I built my own business because I believed I needed to use my Law Licence to help people and not just make money.  I have run that business for 25 years.  I have paid employees, worker’s comp insurance, unemployment insurance and withholding taxes.  I volunteer over 20 hours a month.  I provide low-income people legal services.

Governor one to one you would have nothing on me, yet I have more respect for you than you do of me.  There I feel better.


I’m thinking of my friend Michael a lot today.  It will be a year this Saturday that his beloved wife and my friend Kate died.  I have always said grief takes a year based on my own experience and what my mother told me.  I think it is going to take Michael longer.  I certainly don’t know how he feels because my partner is alive, but every-time I think about him I tap into this unbelievable ocean of grief.  Its so powerful I have to will myself away from it.  My own experience with grief has made me very awed by it.  Far more powerful than anger yet I think you can make friends with it somehow.  I am reminded of  “Torch Song Trilogy”. Arnold  Ma… I miss him.
: Ma: Give yourself time, Arnold. It gets better… But, Arnold, it never goes away. You can work longer hours, adopt a son, fight with me, whatever… it’ll still be there. But that’s all right, it becomes a part of you, like learning to wear a ring or a pair of eyeglasses. You get used to it. And that’s good. It’s good, because it makes sure you don’t forget. You don’t want to forget him, do you?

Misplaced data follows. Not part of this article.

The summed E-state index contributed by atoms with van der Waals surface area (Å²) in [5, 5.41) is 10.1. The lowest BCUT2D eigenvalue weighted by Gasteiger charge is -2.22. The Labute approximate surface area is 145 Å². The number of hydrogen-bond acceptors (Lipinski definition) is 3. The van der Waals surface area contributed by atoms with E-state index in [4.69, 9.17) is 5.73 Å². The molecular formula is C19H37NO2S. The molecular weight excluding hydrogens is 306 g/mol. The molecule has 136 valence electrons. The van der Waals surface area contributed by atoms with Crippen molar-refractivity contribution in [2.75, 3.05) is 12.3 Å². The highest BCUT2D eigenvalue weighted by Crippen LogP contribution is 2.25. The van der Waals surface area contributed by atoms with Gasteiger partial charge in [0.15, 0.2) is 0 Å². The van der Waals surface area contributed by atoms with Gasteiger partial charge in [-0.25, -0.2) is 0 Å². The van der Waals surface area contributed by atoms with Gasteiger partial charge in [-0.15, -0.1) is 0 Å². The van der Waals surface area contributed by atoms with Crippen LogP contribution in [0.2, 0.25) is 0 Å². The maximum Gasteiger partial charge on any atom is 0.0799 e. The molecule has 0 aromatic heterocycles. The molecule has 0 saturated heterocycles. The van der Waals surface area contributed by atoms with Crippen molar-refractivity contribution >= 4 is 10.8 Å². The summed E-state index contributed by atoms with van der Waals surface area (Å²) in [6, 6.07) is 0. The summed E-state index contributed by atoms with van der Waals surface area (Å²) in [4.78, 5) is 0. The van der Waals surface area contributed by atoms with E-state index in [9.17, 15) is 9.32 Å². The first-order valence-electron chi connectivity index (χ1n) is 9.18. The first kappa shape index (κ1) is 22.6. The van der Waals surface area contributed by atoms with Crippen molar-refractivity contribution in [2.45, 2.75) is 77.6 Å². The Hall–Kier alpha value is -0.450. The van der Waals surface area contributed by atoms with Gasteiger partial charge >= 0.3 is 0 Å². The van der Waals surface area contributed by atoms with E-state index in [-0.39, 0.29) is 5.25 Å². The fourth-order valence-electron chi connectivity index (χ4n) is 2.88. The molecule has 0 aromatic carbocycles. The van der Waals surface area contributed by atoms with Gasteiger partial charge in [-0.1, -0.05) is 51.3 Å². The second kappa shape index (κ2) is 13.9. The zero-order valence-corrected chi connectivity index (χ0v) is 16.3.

I think I do this by talking to the dead.  I talk to my dead relatives while I wash the dishes in the morning.  Yes, they talk back.  I don’t know if it is really their spirits or my memories of them, but it gives me comfort.  I talk to Kate when I am looking at “big girl dresses”  at Savers, but only the Savers on Lake Street.  The other Savers is in the suburbs. Yes she talks back.  She has talked me into somethings and out of somethings.  Is it her?  is it my memory of her? does it matter?  It makes me feel better.  It makes me remember her.  She is one of the dead who walk with me.  She is too large in spirit to be a pair of glasses she is more like a flowing orange and purple robe.

Talking to the dead, I recommend it.


Last week Eric called me to ask whether I had the authority to marry people.  He and Shannon are getting married, what a glorious thing to happen.  I said no.  I have since become ordained online.  So I will perform the wedding.

I have to say that I have never felt completely confident in my abilities as a lawyer.  I have always thought I was lacking. But I believe I was born to be a minister.  I know how to create ritual.  I know how to channel the spirits and give them voice.  I love scripture.